And it was huge. And big enough to walk around. And there was amazing rock art on the walls and the ceilings. And there were skulls and bones - but we were asked not to photograph them. It wasn't for spiritual reasons, rather many years ago, the station received a visit from the police because someone in a Melbourne minilab had seen a tourist's photo of human bones and reported it! The fact the bones were hundreds of years old seemed to appease the police, but to save on administration and paperwork in the future, we were asked not to photograph them. So we didn't!


In any event, I had this shot in mind. Now, I'd like a more perfectly shaped tree, but the location was great if only I could fit it all in. I couldn't, so I turned the wide-angle horizontally and did a vertical stitch.


Back on my Wacom MobileStudio Pro, PTGui struggled to join the 8 images together, until I eliminated three of them and a five image stitch worked perfectly. But then I struggled a bit more, getting the feeling I experienced into the image. Back at the studio in front of the Eizo, I'm still not quite there, but there are so many other photos from Arnhemland I need to process!


Feel free to check out the starting point on my website...



Read more: Amazing Arnhemland Amazes

How Do You Set Your White Balance?

Arnhemland Aerial, inland from Aralaij Beach.
Phase One XF 100MP, 80mm Schneider lens, 1/4000 second @ f2.8, ISO 200


How do you set the white balance in a photo like this? It's hard to believe that earlier this month I was complaining about the hot afternoon sun, now that I am freezing cold down in Sydney! I visited Awunbarna for the second time with a photography workshop, this time accompanied by Kath, Martin, Stephen and Stuart. Based on their facial expressions as we shot unique landscapes from the helicopter, floated by open mouthed crocodiles and wandered through ancient cave systems covered in rock art, I think it was a success. Also called Mount Borradaile and Davidson's Camp, it's a very special place on Earth with only 1400 visitors a year and 700 square kilometres to play in! (If you're interested in a workshop in July next year, please send me an expression of interest - This email address is being protected from spambots. You need JavaScript enabled to view it.).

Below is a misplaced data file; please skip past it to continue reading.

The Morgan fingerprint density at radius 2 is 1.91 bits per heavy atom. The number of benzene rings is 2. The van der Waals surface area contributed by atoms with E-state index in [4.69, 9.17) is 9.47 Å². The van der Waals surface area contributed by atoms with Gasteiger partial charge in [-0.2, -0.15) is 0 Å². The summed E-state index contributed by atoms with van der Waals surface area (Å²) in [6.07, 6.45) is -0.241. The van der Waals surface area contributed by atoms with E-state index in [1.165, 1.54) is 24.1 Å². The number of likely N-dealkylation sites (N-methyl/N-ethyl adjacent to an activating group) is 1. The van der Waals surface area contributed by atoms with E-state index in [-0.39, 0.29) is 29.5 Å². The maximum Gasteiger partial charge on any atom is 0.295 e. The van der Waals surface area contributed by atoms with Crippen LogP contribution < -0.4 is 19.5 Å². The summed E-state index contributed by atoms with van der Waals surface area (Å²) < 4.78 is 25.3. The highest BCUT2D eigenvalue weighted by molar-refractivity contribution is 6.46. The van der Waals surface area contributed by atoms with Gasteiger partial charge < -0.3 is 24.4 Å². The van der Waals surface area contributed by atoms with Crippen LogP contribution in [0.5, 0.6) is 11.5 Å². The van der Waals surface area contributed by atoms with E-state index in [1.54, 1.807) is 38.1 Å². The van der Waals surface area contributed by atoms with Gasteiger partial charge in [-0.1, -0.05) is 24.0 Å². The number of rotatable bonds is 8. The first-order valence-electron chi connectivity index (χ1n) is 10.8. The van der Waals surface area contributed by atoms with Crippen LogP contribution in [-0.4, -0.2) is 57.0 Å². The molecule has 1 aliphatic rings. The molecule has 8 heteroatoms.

Yet in the landscape, setting the correct white balance can be challenging. Think of what it's like when you're shooting in a rainforest with all those greens - it's hard to get rid of a green colour cast, especially since it is really there. Yet our minds reject too much green, searching for a point of equalibrium. And it's the same with aerials. Last month in New Zealand and now in Arnhemland, getting the colour balance exactly right can sometimes be challenging.


So, what's my approach? I have many and they all depend on the result I see on my Eizo monitor back at the studio, or my Wacom MobileStudio Pro when out on location. The importance of a high quality monitor when it comes to assessing colour balance cannot be over-emphasised.


Working in Capture One, Lightroom or Adobe Camera Raw, the white balance settings are much the same mechanically, although the results can be quite different. So for me, step one is to use Capture One because I prefer its 'definition' of colour.


Step 2 is to use one of the presets, usually As Shot, Auto or Daylight. More often than not, one of these works.


If not, Step 3 is to use the white balance selector tool and click on various areas within the image. Where I click, the software will neutralise those pixels to a neutral grey, and all the other colours will adjust accordingly. I find this works very well on subjects such as the tidal flats in the photo above. The sand is actually a yellow brown colour, but I have turned it grey by using the white balance selector tool. The white balance doesn't have to be accurate, it just has to look good.